In spite its reputation as a safe haven in turbulent times, gold (NYSEARCA:IAU) is now down as much as 10% even in the face of the euro falling off a cliff to the $1.30 level, a level not seen since January.
Traders seem to be shifting away from the mindset of gold’s “safe haven” status to more traditional “the sky is falling” assets like U.S. dollar and U.S. Treasury debt.
The money flow from gold to the U.S. dollar has sent the dollar up a solid 3.3% against the euro thus far for the month of December.
Emerging Money readers have asked how to spot sentiment shifts. In gold’s case, traders can see the shift when gold and the S&P 500 in tandem sold off around the same time the head of the International Monetary Fund expressed a gloom-and-doom outlook — and by the end of the day S&P 500 closed slightly up while the safe haven money went elsewhere.
While analysts point out gold’s decline can be driven by a couple of reasons, such as traders looking to lock in gains before year’s end as gold maintains a nice 11% increase for 2011.
The other key piece to the puzzle is as the U.S. dollar rises, it puts pressure on the gold since gold is priced in U.S. dollar terms.
It is this move to the dollar that traders should watch closely. As USD becomes the best house on the block, it will attract more people seeking shelter from the turmoil.
We are not suggesting gold will only see dark days ahead, but it is important to point out that the gold market is really good at shaking out the speculators — and analysts are saying the speculation in gold is at record highs as both retail and institutional traders look for gold to save their portfolios.
Whether you are a gold bug or simply looking for a safe place to park your money, at times like these, I think back to my mentor hammering into me “never ever fight the trend, go with the trend until it stops.”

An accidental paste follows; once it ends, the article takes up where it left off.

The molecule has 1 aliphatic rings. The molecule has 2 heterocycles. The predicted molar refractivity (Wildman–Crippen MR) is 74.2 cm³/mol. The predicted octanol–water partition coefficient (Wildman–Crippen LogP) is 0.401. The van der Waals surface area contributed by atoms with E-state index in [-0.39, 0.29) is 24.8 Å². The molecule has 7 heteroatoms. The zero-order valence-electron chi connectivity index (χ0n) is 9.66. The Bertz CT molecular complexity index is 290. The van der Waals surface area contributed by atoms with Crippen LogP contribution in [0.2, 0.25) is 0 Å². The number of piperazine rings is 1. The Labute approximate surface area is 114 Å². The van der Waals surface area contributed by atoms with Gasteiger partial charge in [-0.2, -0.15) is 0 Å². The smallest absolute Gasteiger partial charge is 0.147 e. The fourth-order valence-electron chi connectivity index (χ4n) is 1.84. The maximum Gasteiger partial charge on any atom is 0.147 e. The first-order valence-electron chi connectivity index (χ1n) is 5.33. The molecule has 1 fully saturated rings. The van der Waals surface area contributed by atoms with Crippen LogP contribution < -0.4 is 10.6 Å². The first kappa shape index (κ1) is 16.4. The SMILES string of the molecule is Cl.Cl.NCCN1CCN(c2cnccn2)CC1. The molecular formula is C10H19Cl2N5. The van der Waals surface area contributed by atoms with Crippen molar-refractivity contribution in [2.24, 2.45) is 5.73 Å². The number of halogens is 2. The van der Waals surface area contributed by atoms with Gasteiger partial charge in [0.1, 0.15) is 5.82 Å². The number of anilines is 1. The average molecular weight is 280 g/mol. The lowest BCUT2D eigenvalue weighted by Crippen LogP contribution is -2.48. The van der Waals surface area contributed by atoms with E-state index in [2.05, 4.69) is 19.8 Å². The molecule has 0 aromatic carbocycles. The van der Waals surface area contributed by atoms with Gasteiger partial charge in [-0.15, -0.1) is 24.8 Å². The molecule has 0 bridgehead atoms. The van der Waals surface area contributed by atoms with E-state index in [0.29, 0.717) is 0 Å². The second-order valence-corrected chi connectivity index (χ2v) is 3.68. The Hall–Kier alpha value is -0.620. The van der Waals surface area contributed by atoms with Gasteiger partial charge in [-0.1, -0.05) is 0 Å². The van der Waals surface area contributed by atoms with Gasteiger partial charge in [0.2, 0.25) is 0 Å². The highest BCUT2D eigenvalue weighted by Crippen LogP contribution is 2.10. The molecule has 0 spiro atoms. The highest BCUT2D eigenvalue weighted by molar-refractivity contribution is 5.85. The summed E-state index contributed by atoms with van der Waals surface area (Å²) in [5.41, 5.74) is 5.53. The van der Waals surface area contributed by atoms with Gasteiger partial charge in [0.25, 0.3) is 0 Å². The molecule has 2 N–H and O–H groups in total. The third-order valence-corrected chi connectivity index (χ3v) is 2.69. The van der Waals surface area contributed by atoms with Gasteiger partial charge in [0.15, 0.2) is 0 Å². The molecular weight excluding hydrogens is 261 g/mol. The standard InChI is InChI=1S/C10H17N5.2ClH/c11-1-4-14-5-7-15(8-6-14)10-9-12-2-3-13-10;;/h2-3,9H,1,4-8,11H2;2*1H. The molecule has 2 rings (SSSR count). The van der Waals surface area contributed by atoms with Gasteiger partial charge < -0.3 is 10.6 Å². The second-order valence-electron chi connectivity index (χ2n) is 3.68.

The gold trend for now is broken and cash is king.
This not the first time in recent memory that gold has performed a “crazy Ivan” to steal a quote from the movie Hunt for Red October.
In August, gold shot up over 12%, the largest move in two years at the time as traders panicked over the S&P downgrade of the United States’ credit rating.
But bullion only reversed course the following month, even with fear that the global markets would repeat the 2008 U.S. financial crisis.
Traders watched gold lurch down over 11% for the month of September, the largest drop since October 2008 and once again shellacking the speculators while weaker traders ran to the hills.
Thus far, this December is on track for the second-largest drop since October.
With only two weeks left in 2011, traders and institutional traders are looking to lock in profits or use those profits to cover losing positions.
Traders should look to protect long gold positions or consider stepping to the sidelines to look for better entries — perhaps following the money in a position in the U.S. dollar via either the forex market or the stock market via the Power Shares DB US Dollar Index Bullish Fund ETF (NYSEARCA:UUP).
This ETF seeks to track the price and yield performance, before fees and expenses, of the Deutsche Bank Long U.S. Dollar Futures index. The index is comprised solely of long futures contracts. The futures contract is designed to replicate the performance of being long the U.S. dollar against the euro, yen, British pound, Canadian dollar, Swedish krona and Swiss franc.
Traders can even reduce their risk by picking up a CALL option to define the total cost of the trade and reap the upside benefit while only risking the cost of the option to the downside. Consider the March 22 strike CALL options currently trading at $0.75. The option provides traders the right to control 100 shares for the next 91 days and has a 64.97% probability of expiring in the money.
Emerging Money provides insightful and timely information about the increasingly important world of Emerging Market investments. CNBC Emerging Markets Contributor Tim Seymour leads the team of Emerging Money to bring you cutting edge global news and analysis.